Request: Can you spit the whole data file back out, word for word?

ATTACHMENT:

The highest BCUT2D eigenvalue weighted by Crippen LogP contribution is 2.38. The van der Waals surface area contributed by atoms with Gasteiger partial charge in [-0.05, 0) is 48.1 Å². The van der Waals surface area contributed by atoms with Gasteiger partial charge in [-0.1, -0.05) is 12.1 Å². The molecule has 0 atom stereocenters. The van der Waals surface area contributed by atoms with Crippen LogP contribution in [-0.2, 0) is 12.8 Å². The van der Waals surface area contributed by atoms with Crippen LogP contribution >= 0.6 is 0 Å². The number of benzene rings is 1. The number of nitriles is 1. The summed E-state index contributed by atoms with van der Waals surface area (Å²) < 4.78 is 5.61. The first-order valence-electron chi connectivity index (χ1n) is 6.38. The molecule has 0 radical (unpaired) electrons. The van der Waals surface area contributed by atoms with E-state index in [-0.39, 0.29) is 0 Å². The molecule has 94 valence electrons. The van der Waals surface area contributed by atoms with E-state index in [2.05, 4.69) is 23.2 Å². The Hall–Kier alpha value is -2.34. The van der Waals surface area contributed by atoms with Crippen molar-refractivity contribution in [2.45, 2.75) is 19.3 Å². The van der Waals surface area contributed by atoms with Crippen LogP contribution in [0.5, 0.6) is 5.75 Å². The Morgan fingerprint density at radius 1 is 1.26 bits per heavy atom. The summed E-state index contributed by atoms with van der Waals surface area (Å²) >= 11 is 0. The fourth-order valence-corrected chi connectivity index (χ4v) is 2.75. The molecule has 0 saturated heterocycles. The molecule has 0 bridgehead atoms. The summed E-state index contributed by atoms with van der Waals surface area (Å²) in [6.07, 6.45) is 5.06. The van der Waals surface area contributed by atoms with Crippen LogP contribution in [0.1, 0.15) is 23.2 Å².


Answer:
The highest BCUT2D eigenvalue weighted by Crippen LogP contribution is 2.38. The van der Waals surface area contributed by atoms with Gasteiger partial charge in [-0.05, 0) is 48.1 Å². The van der Waals surface area contributed by atoms with Gasteiger partial charge in [-0.1, -0.05) is 12.1 Å². The molecule has 0 atom stereocenters. The van der Waals surface area contributed by atoms with Crippen LogP contribution in [-0.2, 0) is 12.8 Å². The van der Waals surface area contributed by atoms with Crippen LogP contribution >= 0.6 is 0 Å². The number of benzene rings is 1. The number of nitriles is 1. The summed E-state index contributed by atoms with van der Waals surface area (Å²) < 4.78 is 5.61. The first-order valence-electron chi connectivity index (χ1n) is 6.38. The molecule has 0 radical (unpaired) electrons. The van der Waals surface area contributed by atoms with E-state index in [-0.39, 0.29) is 0 Å². The molecule has 94 valence electrons. The van der Waals surface area contributed by atoms with E-state index in [2.05, 4.69) is 23.2 Å². The Hall–Kier alpha value is -2.34. The van der Waals surface area contributed by atoms with Crippen molar-refractivity contribution in [2.45, 2.75) is 19.3 Å². The van der Waals surface area contributed by atoms with Crippen LogP contribution in [0.5, 0.6) is 5.75 Å². The Morgan fingerprint density at radius 1 is 1.26 bits per heavy atom. The summed E-state index contributed by atoms with van der Waals surface area (Å²) >= 11 is 0. The fourth-order valence-corrected chi connectivity index (χ4v) is 2.75. The molecule has 0 saturated heterocycles. The molecule has 0 bridgehead atoms. The summed E-state index contributed by atoms with van der Waals surface area (Å²) in [6.07, 6.45) is 5.06. The van der Waals surface area contributed by atoms with Crippen LogP contribution in [0.1, 0.15) is 23.2 Å².